Mark Rasmussen of West Tisbury had two good kidneys, and wanted to give one away. Brad Hill of Edgartown was facing death without a kidney transplant.

Near-strangers a year ago, the two men are now recovering from surgery last week, with one of Mr. Rasmussen’s healthy kidneys on the job for each of them.

“He’s a great guy and he saved my life,” Mr. Hill told the Gazette by phone on Wednesday.

Mr. Hill has a long recovery ahead, including trips to Boston every other day for the next two months so doctors can monitor his progress, he said. But the prognosis is good, and he expects to be back on the job by the end of November at his fitness studio, Vineyard Training Center in Vineyard Haven, Mr. Hill said.

“I’ll start slow, and get back to normal,” he said.

Mr. Rasmussen told the Gazette he was inspired by the example of Oak Bluffs businessman Michael DeBettencourt, who in 2018 donated a kidney to Tony daRosa, Mr. DeBettencourt’s father in law.

“I’d love to put a shout-out specifically to Michael. We have discussed this for years, me doing this,” Mr. Rasmussen said in a phone interview.

“I just was inspired . . . that perhaps this is something I could do for somebody else,” he said. “My family has known that I’ve wanted to do this for a while.”

The process wasn’t simple. Mr. Rasmussen had to address his own health needs, including knee surgery and a year of recovery, before doctors would admit him to the Brigham and Women’s Hospital kidney transplant program in late 2022.

“I was going to donate altruistically to someone up at Brigham. I wouldn’t know the recipient,” he said.

Suffering from renal failure, Mr. Hill already was on the registry to receive a kidney at Brigham and Women’s, where the world’s first successful human organ transplant — a kidney — was performed in 1954. 

But the two men connected instead through an Island social media post by Mr. Hill’s daughter Erin last November, Mr. Rasmussen said.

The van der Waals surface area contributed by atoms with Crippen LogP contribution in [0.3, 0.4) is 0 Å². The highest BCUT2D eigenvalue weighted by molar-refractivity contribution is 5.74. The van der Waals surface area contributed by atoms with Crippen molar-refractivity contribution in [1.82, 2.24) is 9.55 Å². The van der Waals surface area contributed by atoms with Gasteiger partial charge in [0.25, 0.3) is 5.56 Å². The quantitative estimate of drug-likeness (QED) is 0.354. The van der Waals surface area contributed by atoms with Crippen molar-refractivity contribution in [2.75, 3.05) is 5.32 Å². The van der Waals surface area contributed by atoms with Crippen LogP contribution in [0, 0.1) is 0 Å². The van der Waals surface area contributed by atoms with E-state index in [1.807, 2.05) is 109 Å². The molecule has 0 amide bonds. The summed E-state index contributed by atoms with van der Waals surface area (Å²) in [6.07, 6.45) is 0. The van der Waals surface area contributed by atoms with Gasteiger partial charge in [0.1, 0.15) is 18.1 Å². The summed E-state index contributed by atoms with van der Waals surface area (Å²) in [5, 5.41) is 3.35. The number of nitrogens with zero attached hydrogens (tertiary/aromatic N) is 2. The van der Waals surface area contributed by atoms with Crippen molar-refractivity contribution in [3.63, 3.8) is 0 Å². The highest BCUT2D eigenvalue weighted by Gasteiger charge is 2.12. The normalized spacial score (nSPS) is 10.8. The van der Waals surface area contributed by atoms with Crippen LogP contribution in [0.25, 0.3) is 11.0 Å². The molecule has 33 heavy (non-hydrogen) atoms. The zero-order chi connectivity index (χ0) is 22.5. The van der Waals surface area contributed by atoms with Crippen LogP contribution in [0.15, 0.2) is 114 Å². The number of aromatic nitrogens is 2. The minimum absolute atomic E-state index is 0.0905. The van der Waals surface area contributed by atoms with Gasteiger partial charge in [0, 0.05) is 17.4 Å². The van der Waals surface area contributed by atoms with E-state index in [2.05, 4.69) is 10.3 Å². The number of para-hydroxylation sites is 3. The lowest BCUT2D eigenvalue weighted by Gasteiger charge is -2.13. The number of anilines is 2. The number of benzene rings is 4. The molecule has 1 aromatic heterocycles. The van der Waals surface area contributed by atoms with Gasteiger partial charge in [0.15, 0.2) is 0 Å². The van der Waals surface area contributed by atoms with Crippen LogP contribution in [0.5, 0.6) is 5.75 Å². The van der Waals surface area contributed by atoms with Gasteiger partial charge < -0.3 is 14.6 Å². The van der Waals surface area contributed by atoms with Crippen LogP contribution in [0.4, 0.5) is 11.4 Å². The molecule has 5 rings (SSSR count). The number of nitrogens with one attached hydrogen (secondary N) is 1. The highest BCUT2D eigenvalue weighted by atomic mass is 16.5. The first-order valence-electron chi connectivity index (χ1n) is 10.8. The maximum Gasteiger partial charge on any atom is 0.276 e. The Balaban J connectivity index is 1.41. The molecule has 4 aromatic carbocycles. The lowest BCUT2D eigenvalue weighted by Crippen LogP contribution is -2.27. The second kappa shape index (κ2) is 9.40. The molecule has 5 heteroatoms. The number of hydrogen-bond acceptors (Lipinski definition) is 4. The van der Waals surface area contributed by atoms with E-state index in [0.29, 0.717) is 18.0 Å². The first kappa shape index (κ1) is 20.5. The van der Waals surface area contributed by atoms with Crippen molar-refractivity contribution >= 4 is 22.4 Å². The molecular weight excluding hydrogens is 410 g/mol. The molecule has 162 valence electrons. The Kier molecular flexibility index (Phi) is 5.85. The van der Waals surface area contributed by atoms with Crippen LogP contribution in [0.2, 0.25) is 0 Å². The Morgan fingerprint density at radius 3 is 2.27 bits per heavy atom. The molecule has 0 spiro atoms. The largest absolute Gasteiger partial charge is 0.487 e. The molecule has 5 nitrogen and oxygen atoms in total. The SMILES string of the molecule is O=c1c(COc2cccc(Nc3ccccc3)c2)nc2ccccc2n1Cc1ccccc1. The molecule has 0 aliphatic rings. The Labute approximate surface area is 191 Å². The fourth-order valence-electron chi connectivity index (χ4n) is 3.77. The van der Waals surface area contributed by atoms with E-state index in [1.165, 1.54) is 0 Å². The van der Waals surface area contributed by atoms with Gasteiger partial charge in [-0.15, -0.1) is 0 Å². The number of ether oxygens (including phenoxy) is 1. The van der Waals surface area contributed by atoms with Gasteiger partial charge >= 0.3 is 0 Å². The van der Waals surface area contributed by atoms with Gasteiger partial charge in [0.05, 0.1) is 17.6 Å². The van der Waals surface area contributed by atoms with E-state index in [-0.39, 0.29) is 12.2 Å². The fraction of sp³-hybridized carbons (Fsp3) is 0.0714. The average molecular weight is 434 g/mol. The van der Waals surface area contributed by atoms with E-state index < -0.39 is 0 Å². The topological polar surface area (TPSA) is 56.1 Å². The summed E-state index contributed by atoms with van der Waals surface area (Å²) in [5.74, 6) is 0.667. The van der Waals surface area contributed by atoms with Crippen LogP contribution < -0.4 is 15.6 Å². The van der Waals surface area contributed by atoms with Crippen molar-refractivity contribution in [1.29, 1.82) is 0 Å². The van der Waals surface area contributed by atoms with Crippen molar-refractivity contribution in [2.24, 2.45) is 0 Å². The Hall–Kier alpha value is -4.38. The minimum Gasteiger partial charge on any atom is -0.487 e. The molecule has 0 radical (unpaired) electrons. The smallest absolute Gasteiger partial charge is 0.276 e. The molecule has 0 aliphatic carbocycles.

“My daughter Lila Norris saw that post on the day it was put up, and she kicked it to me and said ‘Here, you may be interested in contacting Brad Hill,’” he recalled.

“Shortly after that, I poked my nose into his place of business and told him I was his man . . . if we were a match,” Mr. Rasmussen said. “I was willing to be his donor if it all worked out.”

Nothing like this had ever happened to Mr. Hill before, he told the Gazette.

“I was very shocked [and] I was very happy. I said ‘Yes, if it’s a match, I would love to take it,” Mr. Hill said.

Once lab work proved they were indeed compatible, one delay remained. Mr. Rasmussen, an Island property manager, needed to work through the summer before taking time off for surgery and recovery.

“I look after too many homes [and] there’s too much activity during the season for me to be down,” he said. “We agreed on the fall.”

On Oct. 19, the two men underwent transplant surgery at Brigham and Women’s.

“We both gave each other a big hug before we went to our respective [operating rooms],” Mr. Rasmussen said.

They also saw each other after the operation, he said.

“He was in good shape. I was in good shape. We’ve stayed in touch every day since,” said Mr. Rasmussen, who was discharged on Oct. 20 while Mr. Hill remained until Oct. 24.

The two were reunited the following day when Mr. Rasmussen stopped by Mr. Hill’s home in Edgartown.

“He feels like my brother,” Mr. Hill said.

Mr. Rasmussen’s life-saving gift is also a tribute to a friend who died last summer, he told the Gazette this week.

“His name was John Henry Patterson,” Mr. Rasmussen said, breaking into tears as he spoke the name. “He was an amazing individual... and people should remember him as well,” he said.